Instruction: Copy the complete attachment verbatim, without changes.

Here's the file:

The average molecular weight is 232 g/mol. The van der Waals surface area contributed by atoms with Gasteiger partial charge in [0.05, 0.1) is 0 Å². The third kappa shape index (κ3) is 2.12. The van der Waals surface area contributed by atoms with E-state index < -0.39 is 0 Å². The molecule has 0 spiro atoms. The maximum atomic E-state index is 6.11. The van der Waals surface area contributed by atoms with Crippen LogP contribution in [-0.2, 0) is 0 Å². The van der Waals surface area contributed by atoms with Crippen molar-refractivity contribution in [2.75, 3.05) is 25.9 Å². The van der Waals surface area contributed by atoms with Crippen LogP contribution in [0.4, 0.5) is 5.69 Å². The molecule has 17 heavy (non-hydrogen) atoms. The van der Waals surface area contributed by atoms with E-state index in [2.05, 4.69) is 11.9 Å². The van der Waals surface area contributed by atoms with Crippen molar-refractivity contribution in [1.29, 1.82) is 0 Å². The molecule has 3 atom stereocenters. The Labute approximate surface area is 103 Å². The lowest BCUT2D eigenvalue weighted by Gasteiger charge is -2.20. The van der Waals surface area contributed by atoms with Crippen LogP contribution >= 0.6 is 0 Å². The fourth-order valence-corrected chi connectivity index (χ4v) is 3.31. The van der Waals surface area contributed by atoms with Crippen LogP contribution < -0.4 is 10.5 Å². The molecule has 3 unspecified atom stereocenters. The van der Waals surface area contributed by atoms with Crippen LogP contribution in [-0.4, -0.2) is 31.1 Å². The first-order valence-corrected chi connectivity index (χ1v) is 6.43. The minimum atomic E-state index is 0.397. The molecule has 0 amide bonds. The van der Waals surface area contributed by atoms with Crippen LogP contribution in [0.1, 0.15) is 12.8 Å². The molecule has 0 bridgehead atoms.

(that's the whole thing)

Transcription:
The average molecular weight is 232 g/mol. The van der Waals surface area contributed by atoms with Gasteiger partial charge in [0.05, 0.1) is 0 Å². The third kappa shape index (κ3) is 2.12. The van der Waals surface area contributed by atoms with E-state index < -0.39 is 0 Å². The molecule has 0 spiro atoms. The maximum atomic E-state index is 6.11. The van der Waals surface area contributed by atoms with Crippen LogP contribution in [-0.2, 0) is 0 Å². The van der Waals surface area contributed by atoms with Crippen molar-refractivity contribution in [2.75, 3.05) is 25.9 Å². The van der Waals surface area contributed by atoms with Crippen LogP contribution in [0.4, 0.5) is 5.69 Å². The molecule has 17 heavy (non-hydrogen) atoms. The van der Waals surface area contributed by atoms with E-state index in [2.05, 4.69) is 11.9 Å². The van der Waals surface area contributed by atoms with Crippen molar-refractivity contribution in [1.29, 1.82) is 0 Å². The molecule has 3 atom stereocenters. The Labute approximate surface area is 103 Å². The lowest BCUT2D eigenvalue weighted by Gasteiger charge is -2.20. The van der Waals surface area contributed by atoms with Crippen LogP contribution >= 0.6 is 0 Å². The fourth-order valence-corrected chi connectivity index (χ4v) is 3.31. The van der Waals surface area contributed by atoms with Crippen LogP contribution < -0.4 is 10.5 Å². The molecule has 3 unspecified atom stereocenters. The van der Waals surface area contributed by atoms with Crippen LogP contribution in [-0.4, -0.2) is 31.1 Å². The first-order valence-corrected chi connectivity index (χ1v) is 6.43. The minimum atomic E-state index is 0.397. The molecule has 0 amide bonds. The van der Waals surface area contributed by atoms with Crippen LogP contribution in [0.1, 0.15) is 12.8 Å². The molecule has 0 bridgehead atoms.